Whatever you do during these 12 days, do it with joy in the Lord and gratitude for what our true love sent to us: salvation through his Son.


CDI am singing in a cantata at my church again this year, and as part of the discipline for preparing for that event, our director provides CDs of people singing the music for us to listen to in the car. I find the experience interesting because I have the songs on almost a continuous loop whenever I am driving anywhere. And sometimes the juxtaposition is startling.

As I turn off the car in the grocery store parking lot, the last words I hear are, “Love came down at Christmas.” Somehow buying food becomes less of a chore when you know that.

On the way home from work on the dark interstate, the words, “O come, O come, Emmanuel” seem to have added significance as I find myself weary from the day.

Traveling in the early morning, I hear, “Rise and shine, your light will come.” I awaken to the beauty of a new day, aware that the Light of Christ is on the way.

What is the soundtrack of our lives? For many it can be a dirge or a march. Plod along. Get things done. But for us as Christians, the melody of our lives is a continuous lullaby from God in Christ, who soothes us day in and day out through his Word and prayer with messages of hope, peace, freedom, joy and grace.

It is only right that we hum along with him and savor his sounds of salvation.

So if you haven’t already, put a CD of your favorite Christmas music in the car this holiday weekend and see what musical message lands where in your day-to-day travels this week. And sing along.

Christmas letters

Christmas letter

What will you say in your Christmas letter this year?

I confess that I am one of those people who loves composing and receiving Christmas letters. Maybe it is the writer in me, but there is something therapeutic to me about summing up the events of the past year in a single page and reminding me and all the friends and loved ones on my Christmas list that the Savior who was born for us in Bethlehem over 2000 years ago is still at work in our daily lives.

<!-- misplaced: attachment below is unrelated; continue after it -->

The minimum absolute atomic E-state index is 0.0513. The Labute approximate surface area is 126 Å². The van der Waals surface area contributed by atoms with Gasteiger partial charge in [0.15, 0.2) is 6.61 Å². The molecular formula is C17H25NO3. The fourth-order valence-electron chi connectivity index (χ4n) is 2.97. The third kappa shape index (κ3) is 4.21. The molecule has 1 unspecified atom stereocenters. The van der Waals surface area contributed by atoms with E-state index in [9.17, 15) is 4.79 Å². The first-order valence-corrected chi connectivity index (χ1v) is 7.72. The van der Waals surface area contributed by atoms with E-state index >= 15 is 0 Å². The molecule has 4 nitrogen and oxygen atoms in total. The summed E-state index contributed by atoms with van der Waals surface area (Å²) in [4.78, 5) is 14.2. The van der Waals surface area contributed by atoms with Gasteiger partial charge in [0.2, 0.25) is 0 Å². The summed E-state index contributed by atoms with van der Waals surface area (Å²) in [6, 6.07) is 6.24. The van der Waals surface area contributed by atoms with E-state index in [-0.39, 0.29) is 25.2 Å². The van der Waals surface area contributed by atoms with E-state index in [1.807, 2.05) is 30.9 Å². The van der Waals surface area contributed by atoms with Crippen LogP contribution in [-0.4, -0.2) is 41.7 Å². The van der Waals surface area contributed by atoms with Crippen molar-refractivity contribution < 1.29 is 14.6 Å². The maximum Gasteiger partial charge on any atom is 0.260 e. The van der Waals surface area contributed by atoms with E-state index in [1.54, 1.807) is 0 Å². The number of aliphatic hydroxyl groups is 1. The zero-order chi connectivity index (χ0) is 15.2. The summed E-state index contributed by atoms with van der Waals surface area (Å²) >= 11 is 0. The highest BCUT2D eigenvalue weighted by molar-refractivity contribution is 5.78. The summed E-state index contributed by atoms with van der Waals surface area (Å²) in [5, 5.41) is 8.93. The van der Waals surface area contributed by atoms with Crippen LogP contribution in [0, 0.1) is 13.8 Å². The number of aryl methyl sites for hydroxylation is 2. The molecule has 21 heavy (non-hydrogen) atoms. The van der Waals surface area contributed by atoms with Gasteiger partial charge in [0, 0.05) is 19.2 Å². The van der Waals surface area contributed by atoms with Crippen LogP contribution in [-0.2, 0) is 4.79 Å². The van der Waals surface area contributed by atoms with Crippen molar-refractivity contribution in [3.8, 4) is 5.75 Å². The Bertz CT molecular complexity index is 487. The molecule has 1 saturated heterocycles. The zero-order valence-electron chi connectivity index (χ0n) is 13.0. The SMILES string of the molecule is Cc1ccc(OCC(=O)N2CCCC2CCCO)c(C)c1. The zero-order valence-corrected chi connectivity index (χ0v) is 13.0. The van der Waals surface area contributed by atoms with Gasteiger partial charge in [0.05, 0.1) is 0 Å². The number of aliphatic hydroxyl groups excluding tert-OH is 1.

I love to hear the stories of how God worked in the lives of others during the past year and there is a sense in the very writing of Christmas letters that we are all in this together, that we are corresponding out of mutual love and respect and a bond with one another.

Sometimes in the writing of my Christmas letter, I make connections that I never thought of before and in the writing, I often have the feeling that I am writing to encourage myself and to support others in their daily walk with God.

This year has been a little more tricky because there are some sad things or things that were rather unpleasant that happened to me that I don’t really want to go into in depth. I don’t want to sugarcoat things, but I also want to express how even through the tough times this year, I felt Christ with me, teaching me, refining my faith and giving me conference to carry on.

So when I do sit down to write it (which I will), my prayer is that my words will be honest and real and grounded in my relationship with Christ.

I am reminded of St. Paul, who wrote many a letter to his friends, who said,

“See what large letters I use as I write to you with my own hand!” (Galatians 6:11).

He wanted to show the receivers how important the Good News of Christ was. So I plan to write in big letters, “Jesus Is Born!” across the top of my Christmas letter before I get to my “news.” Because, in the end, HIS story is the only story that matters.